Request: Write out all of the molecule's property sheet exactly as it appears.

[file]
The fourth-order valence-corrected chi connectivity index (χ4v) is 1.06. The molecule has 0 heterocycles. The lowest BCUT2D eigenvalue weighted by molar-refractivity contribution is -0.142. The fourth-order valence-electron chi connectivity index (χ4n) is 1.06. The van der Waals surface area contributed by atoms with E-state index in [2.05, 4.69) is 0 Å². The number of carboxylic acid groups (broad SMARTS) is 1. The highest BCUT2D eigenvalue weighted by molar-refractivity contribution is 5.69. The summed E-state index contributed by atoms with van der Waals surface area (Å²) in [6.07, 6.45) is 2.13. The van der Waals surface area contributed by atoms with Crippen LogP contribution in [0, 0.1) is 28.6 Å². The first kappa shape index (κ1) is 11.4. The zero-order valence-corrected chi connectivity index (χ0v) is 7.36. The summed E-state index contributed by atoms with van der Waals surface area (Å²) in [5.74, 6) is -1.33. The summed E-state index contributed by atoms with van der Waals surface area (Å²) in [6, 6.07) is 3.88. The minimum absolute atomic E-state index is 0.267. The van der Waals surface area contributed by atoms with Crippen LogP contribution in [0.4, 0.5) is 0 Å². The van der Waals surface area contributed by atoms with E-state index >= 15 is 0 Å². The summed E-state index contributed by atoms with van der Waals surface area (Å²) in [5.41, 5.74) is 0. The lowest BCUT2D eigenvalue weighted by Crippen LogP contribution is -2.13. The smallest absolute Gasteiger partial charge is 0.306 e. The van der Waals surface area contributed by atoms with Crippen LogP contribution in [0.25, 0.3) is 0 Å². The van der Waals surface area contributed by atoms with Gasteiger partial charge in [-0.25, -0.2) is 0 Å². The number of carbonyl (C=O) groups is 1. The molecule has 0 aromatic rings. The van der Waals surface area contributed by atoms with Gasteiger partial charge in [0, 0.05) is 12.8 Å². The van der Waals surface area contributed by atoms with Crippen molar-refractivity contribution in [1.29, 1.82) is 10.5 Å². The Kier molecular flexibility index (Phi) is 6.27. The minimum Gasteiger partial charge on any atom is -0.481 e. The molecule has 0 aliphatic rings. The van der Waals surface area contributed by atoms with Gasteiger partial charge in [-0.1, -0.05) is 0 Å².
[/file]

The fourth-order valence-corrected chi connectivity index (χ4v) is 1.06. The molecule has 0 heterocycles. The lowest BCUT2D eigenvalue weighted by molar-refractivity contribution is -0.142. The fourth-order valence-electron chi connectivity index (χ4n) is 1.06. The van der Waals surface area contributed by atoms with E-state index in [2.05, 4.69) is 0 Å². The number of carboxylic acid groups (broad SMARTS) is 1. The highest BCUT2D eigenvalue weighted by molar-refractivity contribution is 5.69. The summed E-state index contributed by atoms with van der Waals surface area (Å²) in [6.07, 6.45) is 2.13. The van der Waals surface area contributed by atoms with Crippen LogP contribution in [0, 0.1) is 28.6 Å². The first kappa shape index (κ1) is 11.4. The zero-order valence-corrected chi connectivity index (χ0v) is 7.36. The summed E-state index contributed by atoms with van der Waals surface area (Å²) in [5.74, 6) is -1.33. The summed E-state index contributed by atoms with van der Waals surface area (Å²) in [6, 6.07) is 3.88. The minimum absolute atomic E-state index is 0.267. The van der Waals surface area contributed by atoms with Crippen LogP contribution in [0.4, 0.5) is 0 Å². The van der Waals surface area contributed by atoms with E-state index >= 15 is 0 Å². The summed E-state index contributed by atoms with van der Waals surface area (Å²) in [5.41, 5.74) is 0. The lowest BCUT2D eigenvalue weighted by Crippen LogP contribution is -2.13. The smallest absolute Gasteiger partial charge is 0.306 e. The van der Waals surface area contributed by atoms with Crippen LogP contribution in [0.25, 0.3) is 0 Å². The van der Waals surface area contributed by atoms with Gasteiger partial charge in [-0.25, -0.2) is 0 Å². The number of carbonyl (C=O) groups is 1. The molecule has 0 aromatic rings. The van der Waals surface area contributed by atoms with Gasteiger partial charge in [0, 0.05) is 12.8 Å². The van der Waals surface area contributed by atoms with Crippen molar-refractivity contribution in [1.29, 1.82) is 10.5 Å². The Kier molecular flexibility index (Phi) is 6.27. The minimum Gasteiger partial charge on any atom is -0.481 e. The molecule has 0 aliphatic rings. The van der Waals surface area contributed by atoms with Gasteiger partial charge in [-0.1, -0.05) is 0 Å².